Game Development Reference
In-Depth Information
The occupations are the easiest part of the code. The job class stores the five data
items used to create it without letting outside code change them. Add the fol-
lowing lines of code to the class to provide storage for the data:
'Other than the New call, this is mostly a read-only store of data.
Private myName As String
Private myPSuccess As Double
Private myCost As Double
Private myGain As Double
Private myLoss As Double
That takes care of storage. We want the class to be created with the five values it
will store. To do that, we add a New routine to the class. It will take the five values,
validate them, and store them. Add the following code to the class:
'New: store away my values
Public Sub New(ByVal Name As String, _
ByVal PSuccessAsPerCentage As Double, _
ByVal Cost As Double, ByVal Gain As Double, ByVal Loss As Double)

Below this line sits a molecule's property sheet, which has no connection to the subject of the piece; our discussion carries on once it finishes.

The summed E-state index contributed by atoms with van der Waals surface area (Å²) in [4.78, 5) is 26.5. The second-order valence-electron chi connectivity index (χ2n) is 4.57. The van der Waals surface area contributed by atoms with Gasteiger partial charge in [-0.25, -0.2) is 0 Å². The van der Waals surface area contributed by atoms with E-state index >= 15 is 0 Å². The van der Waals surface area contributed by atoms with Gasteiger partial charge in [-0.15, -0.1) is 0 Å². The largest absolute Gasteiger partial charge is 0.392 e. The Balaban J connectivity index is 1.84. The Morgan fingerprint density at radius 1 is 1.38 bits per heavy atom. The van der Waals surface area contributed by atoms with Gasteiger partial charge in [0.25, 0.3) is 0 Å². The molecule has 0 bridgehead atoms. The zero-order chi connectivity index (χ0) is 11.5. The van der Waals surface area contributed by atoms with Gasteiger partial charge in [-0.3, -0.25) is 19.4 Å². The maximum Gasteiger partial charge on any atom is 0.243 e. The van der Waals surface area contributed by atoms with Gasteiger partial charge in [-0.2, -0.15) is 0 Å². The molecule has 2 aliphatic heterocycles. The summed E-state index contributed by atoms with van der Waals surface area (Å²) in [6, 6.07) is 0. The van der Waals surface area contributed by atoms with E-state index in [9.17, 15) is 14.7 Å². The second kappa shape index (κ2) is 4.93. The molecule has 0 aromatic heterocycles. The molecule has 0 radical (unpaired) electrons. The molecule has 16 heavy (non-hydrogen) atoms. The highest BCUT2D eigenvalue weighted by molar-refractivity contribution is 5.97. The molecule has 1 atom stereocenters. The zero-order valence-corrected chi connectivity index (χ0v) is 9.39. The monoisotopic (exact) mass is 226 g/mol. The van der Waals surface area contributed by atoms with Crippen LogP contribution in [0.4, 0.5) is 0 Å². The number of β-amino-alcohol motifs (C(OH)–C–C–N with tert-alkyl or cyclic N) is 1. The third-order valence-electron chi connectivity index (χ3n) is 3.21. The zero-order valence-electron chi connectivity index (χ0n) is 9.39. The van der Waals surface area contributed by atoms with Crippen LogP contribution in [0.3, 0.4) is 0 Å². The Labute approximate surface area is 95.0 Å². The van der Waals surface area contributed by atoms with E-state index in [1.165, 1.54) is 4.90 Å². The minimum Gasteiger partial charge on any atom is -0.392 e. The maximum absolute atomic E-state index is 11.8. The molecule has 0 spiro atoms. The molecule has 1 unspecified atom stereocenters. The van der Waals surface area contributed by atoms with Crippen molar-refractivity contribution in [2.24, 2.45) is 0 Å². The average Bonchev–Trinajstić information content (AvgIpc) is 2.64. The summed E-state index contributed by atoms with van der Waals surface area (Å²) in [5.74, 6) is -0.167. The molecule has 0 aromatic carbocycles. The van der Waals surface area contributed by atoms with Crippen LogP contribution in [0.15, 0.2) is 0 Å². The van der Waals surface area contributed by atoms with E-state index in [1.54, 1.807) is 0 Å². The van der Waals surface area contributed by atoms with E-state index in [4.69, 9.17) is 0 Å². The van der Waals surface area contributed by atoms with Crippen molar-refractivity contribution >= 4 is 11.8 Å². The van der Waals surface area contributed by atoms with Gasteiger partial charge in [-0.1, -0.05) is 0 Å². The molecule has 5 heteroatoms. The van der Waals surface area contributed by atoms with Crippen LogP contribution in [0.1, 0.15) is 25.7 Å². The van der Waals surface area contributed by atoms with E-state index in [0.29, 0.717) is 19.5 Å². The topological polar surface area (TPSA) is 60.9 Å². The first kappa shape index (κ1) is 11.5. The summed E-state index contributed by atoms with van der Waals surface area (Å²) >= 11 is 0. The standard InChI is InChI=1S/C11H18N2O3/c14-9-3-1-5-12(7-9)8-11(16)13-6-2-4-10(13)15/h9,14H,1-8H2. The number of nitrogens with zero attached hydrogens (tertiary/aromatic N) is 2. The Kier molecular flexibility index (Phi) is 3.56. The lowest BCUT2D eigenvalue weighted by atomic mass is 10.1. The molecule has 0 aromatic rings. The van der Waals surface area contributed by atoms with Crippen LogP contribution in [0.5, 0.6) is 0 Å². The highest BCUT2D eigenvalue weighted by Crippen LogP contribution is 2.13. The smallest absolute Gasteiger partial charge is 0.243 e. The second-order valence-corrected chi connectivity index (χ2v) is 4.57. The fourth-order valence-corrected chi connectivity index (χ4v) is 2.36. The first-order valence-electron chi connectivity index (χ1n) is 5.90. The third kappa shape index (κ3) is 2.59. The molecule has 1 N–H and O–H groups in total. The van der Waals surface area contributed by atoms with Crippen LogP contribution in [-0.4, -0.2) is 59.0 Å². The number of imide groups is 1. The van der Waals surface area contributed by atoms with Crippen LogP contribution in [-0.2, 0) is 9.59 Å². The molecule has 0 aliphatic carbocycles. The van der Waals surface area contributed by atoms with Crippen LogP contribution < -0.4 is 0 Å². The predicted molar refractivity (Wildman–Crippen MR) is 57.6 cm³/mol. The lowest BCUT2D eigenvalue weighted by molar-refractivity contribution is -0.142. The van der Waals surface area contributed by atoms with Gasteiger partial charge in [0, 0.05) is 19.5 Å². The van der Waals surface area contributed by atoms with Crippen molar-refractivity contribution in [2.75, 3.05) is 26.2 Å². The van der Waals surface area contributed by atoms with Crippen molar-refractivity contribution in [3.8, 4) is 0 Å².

myName = Name
If PSuccessAsPerCentage > 100.0 Or PSuccessAsPerCentage < 0 Then
MsgBox("Bad PSuccess value fed to Job.New")
End If
'convert from percent to decimal
myPSuccess = PSuccessAsPerCentage / 100.0
myCost = Cost
myGain = Gain
myLoss = Loss
End Sub
Having stored the five values, we need to make them available to outside code.
Simple functions will do the trick. Add the following five access functions to the class:
'Accessors to allow outside code to read our data.
'We could have exposed them
'as public, but we do not want them changed.
Public Function Name() As String
Return myName
End Function
'As a decimal; 99% means we return 0.99
Public Function PSuccess() As Double
Return myPSuccess
End Function
 
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